Commentary MARK SHEMTOB
The Retiree Nest Egg—Navigating the Risks
IT IS COMMON KNOWLEDGE THAT BABY BOOMERS are currently on a quest to uncover the optimum strategy to employ their nest
eggs during (and to a certain extent after) their retirement years. It is
also well-known that insurers, mutual funds, broker-dealers, and financial advisers recognize this large and profitable opportunity. Consequently, they offer an array of retiree-focused products and strategies.
Our profession is also involved in
this important social issue. Millions of
seniors in poverty would create an enor-
mous financial strain on society. The
Academy explores this challenge at the
public policy level through the work of
various committees and task forces. The
Lifetime Income Task Force takes on
this topic directly. The Pension Com-
mittee, Social Security Committee, Life
Committees (with annuity focus), and
the Aging Task Force address it as well,
though less directly. Committees that
focus on Medicare and long-term care
insurance have a tangential view because
financial retiree security is enhanced by
adequate medical and long-term care in-
surance. Many of us at our day jobs help
to create and monitor the products and
systems used in tackling this challenge.
Lack of a Single Holy Grail
It would be convenient if there were a
single optimum approach that could effectively satisfy various retiree needs
and goals. Or to put it differently, minimize the “risks” of not satisfying these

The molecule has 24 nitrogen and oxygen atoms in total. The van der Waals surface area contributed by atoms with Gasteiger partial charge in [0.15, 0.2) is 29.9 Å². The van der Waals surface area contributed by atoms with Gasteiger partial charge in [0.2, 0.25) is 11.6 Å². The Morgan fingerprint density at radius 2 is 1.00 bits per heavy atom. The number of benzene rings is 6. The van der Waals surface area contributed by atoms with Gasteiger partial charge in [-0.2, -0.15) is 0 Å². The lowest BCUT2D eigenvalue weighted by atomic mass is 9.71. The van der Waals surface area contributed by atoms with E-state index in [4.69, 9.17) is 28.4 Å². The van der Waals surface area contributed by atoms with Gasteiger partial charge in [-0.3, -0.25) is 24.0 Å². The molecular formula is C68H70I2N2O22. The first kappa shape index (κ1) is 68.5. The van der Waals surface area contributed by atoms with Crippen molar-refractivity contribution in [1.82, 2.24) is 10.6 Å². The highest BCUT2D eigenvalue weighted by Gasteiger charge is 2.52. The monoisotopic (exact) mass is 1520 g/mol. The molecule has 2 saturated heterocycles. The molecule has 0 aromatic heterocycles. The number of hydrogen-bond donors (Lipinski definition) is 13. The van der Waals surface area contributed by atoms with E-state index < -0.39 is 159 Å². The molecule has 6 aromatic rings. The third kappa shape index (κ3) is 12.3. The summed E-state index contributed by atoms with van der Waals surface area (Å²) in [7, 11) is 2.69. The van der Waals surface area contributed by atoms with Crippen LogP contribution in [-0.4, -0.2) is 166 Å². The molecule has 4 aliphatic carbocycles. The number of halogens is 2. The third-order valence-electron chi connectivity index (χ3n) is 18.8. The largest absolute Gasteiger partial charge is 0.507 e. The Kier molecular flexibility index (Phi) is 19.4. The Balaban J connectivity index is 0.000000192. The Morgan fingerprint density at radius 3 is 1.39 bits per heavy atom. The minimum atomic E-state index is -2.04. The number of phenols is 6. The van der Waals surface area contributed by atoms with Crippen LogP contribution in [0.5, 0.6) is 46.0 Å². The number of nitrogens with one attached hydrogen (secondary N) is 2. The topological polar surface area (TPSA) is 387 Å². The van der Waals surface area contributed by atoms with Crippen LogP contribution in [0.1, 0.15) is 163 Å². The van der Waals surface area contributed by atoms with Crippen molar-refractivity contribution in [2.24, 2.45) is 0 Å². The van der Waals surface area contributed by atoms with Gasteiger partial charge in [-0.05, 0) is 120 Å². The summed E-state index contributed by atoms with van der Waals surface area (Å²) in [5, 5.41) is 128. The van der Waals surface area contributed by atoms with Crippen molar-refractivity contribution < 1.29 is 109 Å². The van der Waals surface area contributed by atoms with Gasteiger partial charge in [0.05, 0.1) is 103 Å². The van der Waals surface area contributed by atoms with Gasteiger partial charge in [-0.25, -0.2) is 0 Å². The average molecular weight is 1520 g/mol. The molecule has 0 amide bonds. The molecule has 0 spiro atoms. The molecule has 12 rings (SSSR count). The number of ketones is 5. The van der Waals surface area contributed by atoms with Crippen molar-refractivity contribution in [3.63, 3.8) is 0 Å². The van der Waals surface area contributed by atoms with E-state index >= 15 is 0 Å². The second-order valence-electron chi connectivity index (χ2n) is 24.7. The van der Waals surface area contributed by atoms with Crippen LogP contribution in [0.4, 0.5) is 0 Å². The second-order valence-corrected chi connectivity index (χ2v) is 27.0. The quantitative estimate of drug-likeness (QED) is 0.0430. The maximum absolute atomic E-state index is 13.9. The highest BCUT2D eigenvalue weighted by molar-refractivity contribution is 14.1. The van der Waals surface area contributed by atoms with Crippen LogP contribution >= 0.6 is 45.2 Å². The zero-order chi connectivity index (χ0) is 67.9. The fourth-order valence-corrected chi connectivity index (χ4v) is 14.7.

needs and goals. The complexity lies in
the varying personal circumstances integrated with the types of risks being
faced. In response to these risks, the financial services industry has created
and marketed a variety of products and
strategies. Unfortunately many retirees
remain confused as how to best to utilize
these products and strategies to navigate
Though there may not be a single
uniform solution, all retirees—through a
careful analysis of their circumstances—
can make informed decisions in the use
of their nest egg to mitigate the various
risks. However, before we address some
of these key decisions, we need a better
understanding of the following:
1. What are retirees’ risks?
2. What are the various approaches used
to utilize the nest egg?
3. What are some key individual circumstances that must be considered?
4. How can a retiree mitigate the risk of
living far beyond life expectancy?
5. How should a retiree address the financial risks associated with custodial
and health care?
We will look at each of these key
questions in turn.
What are some key financial risks that retirees should consider? Note that some
of these are not applicable to certain retirees and will vary in importance from
retiree to retiree. There may be other financial risks to consider.
1. Lack of sustainable income payable
for an uncertain life expectancy. Many
consider this the primary risk retirees IST